“We are pretty conservative on requests with associated liability and things dumped on the property,” Cannon said. “I’ve been told it won’t happen again.” Cannon reported Friday that Beamer will cover the produce with dirt and cover it with hay.

Markel Cochran had questions on the ongoing bankruptcy proceedings of Andrews Farming, questioning reports on 1,200 local jobs being created.

“I don’t see 1,200 new jobs here,” said Cochran.

IDA Treasurer Sandy West later answered that number included 800 new jobs created by the Small Business Development Council through the Crossroads Institute.

Cochran also asked about the process the county had used to verify equipment (combined capital expenditures) purchased for Andrews Farming and ANDCO Logistics Inc. in 2015 to satisfy the Tobacco Commission performance agreement stipulations. Cannon said the firm had met equipment expenditures at the 25 percent mark of the loan, which meant in excess of $1.4 million in equipment had been declared. Total capital investment required under the agreement is $5,610,000.

“I don’t think it exists and I’d like to see it,” said Cochran. He said he’d like to know if more followup had been done than accepting Andrews’ personal property filing.

The board approved Cannon’s recommendation to submit an application to the United States Department of Agriculture for a new fire truck for the Laurel Fork Volunteer Fire Department. She said that although there was money budgeted for this, a successful application would cover costs in case the county cannot buy the truck outright. The loan could amount to $375,000 at 2.75 percent interest over 15 years. The Board also approved an environmental study of the former Woodlawn School not to exceed $15,000. This type of study is standard procedure when property is evaluated by the county.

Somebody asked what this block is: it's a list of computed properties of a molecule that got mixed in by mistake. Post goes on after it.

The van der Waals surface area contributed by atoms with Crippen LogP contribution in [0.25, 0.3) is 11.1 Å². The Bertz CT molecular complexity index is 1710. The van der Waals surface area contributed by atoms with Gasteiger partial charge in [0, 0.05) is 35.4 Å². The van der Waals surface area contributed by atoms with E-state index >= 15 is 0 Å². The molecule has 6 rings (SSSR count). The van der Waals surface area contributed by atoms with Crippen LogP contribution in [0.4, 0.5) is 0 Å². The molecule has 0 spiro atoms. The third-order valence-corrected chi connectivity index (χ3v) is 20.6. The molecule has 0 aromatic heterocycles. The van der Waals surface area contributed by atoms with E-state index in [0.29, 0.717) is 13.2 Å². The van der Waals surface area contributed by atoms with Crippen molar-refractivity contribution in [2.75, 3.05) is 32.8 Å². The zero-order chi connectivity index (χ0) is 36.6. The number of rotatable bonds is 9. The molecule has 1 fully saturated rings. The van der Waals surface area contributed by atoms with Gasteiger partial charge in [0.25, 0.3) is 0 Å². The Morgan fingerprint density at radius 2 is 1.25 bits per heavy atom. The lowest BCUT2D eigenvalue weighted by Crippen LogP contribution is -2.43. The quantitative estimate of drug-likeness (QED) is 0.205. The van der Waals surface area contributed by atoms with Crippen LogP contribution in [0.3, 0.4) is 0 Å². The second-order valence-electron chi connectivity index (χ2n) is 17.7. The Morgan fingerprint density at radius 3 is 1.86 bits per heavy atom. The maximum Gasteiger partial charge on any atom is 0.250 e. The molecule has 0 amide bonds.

David Broyles may be reached at 276-779-4013 or on Twitter@CarrollNewsDave

This is a view of produce dumped in the Carroll County Industrial Park. Industrial Development Authority members signaled they want more details in meeting minutes prior to citizen questions on who gave permission for this on county land.
http://thecarrollnews.com/wp-content/uploads/2016/07/web1_DSC_2543-2.jpgThis is a view of produce dumped in the Carroll County Industrial Park. Industrial Development Authority members signaled they want more details in meeting minutes prior to citizen questions on who gave permission for this on county land.

This a close-up view of produce which has been dumped in the Carroll County Industrial Park. Citizen discussion on a lack of documentation on who gave permission for this followed the IDA tabling approval of meeting minutes to allow for greater details to be included in the record.
http://thecarrollnews.com/wp-content/uploads/2016/07/web1_DSC_2541-2.jpgThis a close-up view of produce which has been dumped in the Carroll County Industrial Park. Citizen discussion on a lack of documentation on who gave permission for this followed the IDA tabling approval of meeting minutes to allow for greater details to be included in the record.

By David Broyles

dbroyles@civitasmedia.com